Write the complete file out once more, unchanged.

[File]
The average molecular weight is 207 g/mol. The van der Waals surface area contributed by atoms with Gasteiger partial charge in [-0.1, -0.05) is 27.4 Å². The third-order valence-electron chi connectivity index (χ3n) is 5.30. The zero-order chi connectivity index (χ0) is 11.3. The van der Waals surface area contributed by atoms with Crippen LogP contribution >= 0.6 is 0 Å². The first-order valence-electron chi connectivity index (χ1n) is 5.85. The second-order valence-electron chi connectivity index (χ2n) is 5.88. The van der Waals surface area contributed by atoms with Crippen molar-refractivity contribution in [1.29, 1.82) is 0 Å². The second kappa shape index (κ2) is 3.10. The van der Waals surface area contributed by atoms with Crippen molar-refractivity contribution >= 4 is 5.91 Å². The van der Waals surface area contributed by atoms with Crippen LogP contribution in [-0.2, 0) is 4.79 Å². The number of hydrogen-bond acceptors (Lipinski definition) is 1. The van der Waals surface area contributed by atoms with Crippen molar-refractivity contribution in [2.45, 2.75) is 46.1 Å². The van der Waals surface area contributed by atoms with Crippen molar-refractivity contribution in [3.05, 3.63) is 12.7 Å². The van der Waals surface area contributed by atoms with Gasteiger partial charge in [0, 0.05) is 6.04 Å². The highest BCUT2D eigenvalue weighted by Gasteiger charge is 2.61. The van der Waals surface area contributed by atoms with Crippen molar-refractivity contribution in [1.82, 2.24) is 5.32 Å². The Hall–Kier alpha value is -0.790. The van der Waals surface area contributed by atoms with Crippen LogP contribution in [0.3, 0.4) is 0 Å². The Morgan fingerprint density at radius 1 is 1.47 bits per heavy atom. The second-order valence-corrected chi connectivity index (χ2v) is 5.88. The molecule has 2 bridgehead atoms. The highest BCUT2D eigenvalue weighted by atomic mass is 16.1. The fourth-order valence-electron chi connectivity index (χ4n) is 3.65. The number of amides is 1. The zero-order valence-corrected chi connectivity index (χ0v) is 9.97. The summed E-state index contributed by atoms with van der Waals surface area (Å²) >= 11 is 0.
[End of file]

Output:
The average molecular weight is 207 g/mol. The van der Waals surface area contributed by atoms with Gasteiger partial charge in [-0.1, -0.05) is 27.4 Å². The third-order valence-electron chi connectivity index (χ3n) is 5.30. The zero-order chi connectivity index (χ0) is 11.3. The van der Waals surface area contributed by atoms with Crippen LogP contribution >= 0.6 is 0 Å². The first-order valence-electron chi connectivity index (χ1n) is 5.85. The second-order valence-electron chi connectivity index (χ2n) is 5.88. The van der Waals surface area contributed by atoms with Crippen molar-refractivity contribution in [1.29, 1.82) is 0 Å². The second kappa shape index (κ2) is 3.10. The van der Waals surface area contributed by atoms with Crippen molar-refractivity contribution >= 4 is 5.91 Å². The van der Waals surface area contributed by atoms with Crippen LogP contribution in [-0.2, 0) is 4.79 Å². The number of hydrogen-bond acceptors (Lipinski definition) is 1. The van der Waals surface area contributed by atoms with Crippen molar-refractivity contribution in [2.45, 2.75) is 46.1 Å². The van der Waals surface area contributed by atoms with Crippen molar-refractivity contribution in [3.05, 3.63) is 12.7 Å². The van der Waals surface area contributed by atoms with Gasteiger partial charge in [0, 0.05) is 6.04 Å². The highest BCUT2D eigenvalue weighted by Gasteiger charge is 2.61. The van der Waals surface area contributed by atoms with Crippen molar-refractivity contribution in [1.82, 2.24) is 5.32 Å². The Hall–Kier alpha value is -0.790. The van der Waals surface area contributed by atoms with Crippen LogP contribution in [0.3, 0.4) is 0 Å². The Morgan fingerprint density at radius 1 is 1.47 bits per heavy atom. The second-order valence-corrected chi connectivity index (χ2v) is 5.88. The molecule has 2 bridgehead atoms. The highest BCUT2D eigenvalue weighted by atomic mass is 16.1. The fourth-order valence-electron chi connectivity index (χ4n) is 3.65. The number of amides is 1. The zero-order valence-corrected chi connectivity index (χ0v) is 9.97. The summed E-state index contributed by atoms with van der Waals surface area (Å²) >= 11 is 0.